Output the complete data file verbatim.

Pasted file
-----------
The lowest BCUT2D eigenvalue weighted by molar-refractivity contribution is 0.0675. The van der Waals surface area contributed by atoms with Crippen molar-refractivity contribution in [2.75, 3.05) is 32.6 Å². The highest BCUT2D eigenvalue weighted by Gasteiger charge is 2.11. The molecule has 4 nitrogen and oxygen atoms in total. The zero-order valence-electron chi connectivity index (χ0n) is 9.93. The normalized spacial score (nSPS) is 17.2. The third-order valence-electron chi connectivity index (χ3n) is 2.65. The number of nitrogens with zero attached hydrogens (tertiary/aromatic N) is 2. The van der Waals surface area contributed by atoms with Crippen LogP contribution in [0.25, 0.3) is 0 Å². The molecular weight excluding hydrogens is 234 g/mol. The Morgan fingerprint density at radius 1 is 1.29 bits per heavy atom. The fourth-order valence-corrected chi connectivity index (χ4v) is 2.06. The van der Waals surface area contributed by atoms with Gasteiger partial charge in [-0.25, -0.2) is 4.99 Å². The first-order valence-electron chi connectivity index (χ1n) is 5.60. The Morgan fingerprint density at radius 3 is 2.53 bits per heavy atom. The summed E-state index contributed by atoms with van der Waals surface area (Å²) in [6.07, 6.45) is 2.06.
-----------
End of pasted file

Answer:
The lowest BCUT2D eigenvalue weighted by molar-refractivity contribution is 0.0675. The van der Waals surface area contributed by atoms with Crippen molar-refractivity contribution in [2.75, 3.05) is 32.6 Å². The highest BCUT2D eigenvalue weighted by Gasteiger charge is 2.11. The molecule has 4 nitrogen and oxygen atoms in total. The zero-order valence-electron chi connectivity index (χ0n) is 9.93. The normalized spacial score (nSPS) is 17.2. The third-order valence-electron chi connectivity index (χ3n) is 2.65. The number of nitrogens with zero attached hydrogens (tertiary/aromatic N) is 2. The van der Waals surface area contributed by atoms with Crippen LogP contribution in [0.25, 0.3) is 0 Å². The molecular weight excluding hydrogens is 234 g/mol. The Morgan fingerprint density at radius 1 is 1.29 bits per heavy atom. The fourth-order valence-corrected chi connectivity index (χ4v) is 2.06. The van der Waals surface area contributed by atoms with Gasteiger partial charge in [-0.25, -0.2) is 4.99 Å². The first-order valence-electron chi connectivity index (χ1n) is 5.60. The Morgan fingerprint density at radius 3 is 2.53 bits per heavy atom. The summed E-state index contributed by atoms with van der Waals surface area (Å²) in [6.07, 6.45) is 2.06.